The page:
Where to go
As frequently mentioned already in our March travel safety forecast, the Covid-19 outbreak is affecting journeys to numerous parts of the world. As such, the following information may change at short notice.
The Alps are normally a popular destination at this time of year. However, Covid-19 has already infected several people at a French ski resort. The latest outbreak in northern Italy has also affected Alpine destinations. Austria has blocked trains arriving from the Italian Alps but cases have still spread further around Europe. Further disruption is highly likely.
The Canary Islands are also a popular beach destination at this time of year. However, at least one resort on Tenerife has been hit by the disease. Further restrictions could be put in place at short notice, affecting many people’s plans.
Standard Weather Changes
The following countries and territories are worthy of mention in our March travel safety forecast because of notable weather changes they normally experience at this time of year:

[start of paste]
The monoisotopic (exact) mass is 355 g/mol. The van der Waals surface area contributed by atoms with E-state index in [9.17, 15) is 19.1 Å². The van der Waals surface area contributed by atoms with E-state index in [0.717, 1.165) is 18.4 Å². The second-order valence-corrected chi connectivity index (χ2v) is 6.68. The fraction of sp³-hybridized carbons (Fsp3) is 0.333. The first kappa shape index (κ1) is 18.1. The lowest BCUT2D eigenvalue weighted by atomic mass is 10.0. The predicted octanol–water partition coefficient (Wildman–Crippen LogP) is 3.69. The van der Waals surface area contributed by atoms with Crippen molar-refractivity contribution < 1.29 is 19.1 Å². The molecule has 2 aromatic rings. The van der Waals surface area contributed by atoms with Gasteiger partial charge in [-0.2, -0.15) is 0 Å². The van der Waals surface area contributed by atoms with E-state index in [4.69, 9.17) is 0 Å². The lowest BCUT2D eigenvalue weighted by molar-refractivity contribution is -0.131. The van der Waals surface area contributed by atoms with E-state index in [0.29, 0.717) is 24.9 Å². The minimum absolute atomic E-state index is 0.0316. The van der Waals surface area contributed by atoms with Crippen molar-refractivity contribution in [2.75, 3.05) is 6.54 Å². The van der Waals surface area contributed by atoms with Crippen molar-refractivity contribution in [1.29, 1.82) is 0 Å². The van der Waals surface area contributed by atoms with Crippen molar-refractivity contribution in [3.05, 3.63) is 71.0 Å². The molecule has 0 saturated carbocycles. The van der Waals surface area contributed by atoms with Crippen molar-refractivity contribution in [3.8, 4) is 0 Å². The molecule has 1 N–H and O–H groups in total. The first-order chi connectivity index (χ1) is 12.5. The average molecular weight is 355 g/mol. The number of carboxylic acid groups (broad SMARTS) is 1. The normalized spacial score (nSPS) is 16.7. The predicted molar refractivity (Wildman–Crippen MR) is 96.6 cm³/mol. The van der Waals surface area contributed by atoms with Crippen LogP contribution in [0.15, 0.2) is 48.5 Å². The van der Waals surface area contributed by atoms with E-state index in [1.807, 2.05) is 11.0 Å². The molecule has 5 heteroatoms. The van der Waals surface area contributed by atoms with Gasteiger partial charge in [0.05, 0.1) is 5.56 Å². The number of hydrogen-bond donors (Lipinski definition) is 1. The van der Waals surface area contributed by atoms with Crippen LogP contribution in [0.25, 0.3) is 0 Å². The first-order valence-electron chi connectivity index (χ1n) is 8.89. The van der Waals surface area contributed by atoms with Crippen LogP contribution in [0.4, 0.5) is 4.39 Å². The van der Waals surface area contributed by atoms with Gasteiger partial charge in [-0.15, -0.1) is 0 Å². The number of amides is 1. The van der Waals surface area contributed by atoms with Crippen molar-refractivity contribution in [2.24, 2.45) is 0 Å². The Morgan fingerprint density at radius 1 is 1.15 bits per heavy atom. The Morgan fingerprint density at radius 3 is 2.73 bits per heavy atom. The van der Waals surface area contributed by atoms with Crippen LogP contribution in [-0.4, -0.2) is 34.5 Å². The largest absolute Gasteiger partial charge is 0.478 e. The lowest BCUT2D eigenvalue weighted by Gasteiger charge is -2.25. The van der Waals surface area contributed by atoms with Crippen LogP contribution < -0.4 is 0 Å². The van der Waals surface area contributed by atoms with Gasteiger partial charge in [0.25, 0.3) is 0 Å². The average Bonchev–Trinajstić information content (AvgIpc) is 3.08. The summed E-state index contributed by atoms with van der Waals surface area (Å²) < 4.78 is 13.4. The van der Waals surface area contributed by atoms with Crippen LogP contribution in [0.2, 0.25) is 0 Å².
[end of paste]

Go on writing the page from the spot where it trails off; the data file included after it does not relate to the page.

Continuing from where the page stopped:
Bangladesh: the humid ‘summer’ begins in March and normally lasts until the monsoon season in June.
Bolivia: the rainy season begins in the northeast of the country, normally lasting until April.
Congo: the rainy season normally begins, lasting until June.
DRC: the rainy season in areas south of the equator normally ends this month.
Mauritania: Sirocco winds last from now until April, bringing dry, dusty conditions affecting visibility and respiratory conditions.
Mauritius: the highest-risk part of the cyclone season normally comes to an end. The risk will persist until May but they are relatively infrequent overall.
Pitcairn Islands: the cyclone season comes to an end this month.
Sri Lanka: the monsoon season comes to an end in the north-east of the country, ushering in hot dry weather.
Tanzania: the rainy season normally begins, lasting until May.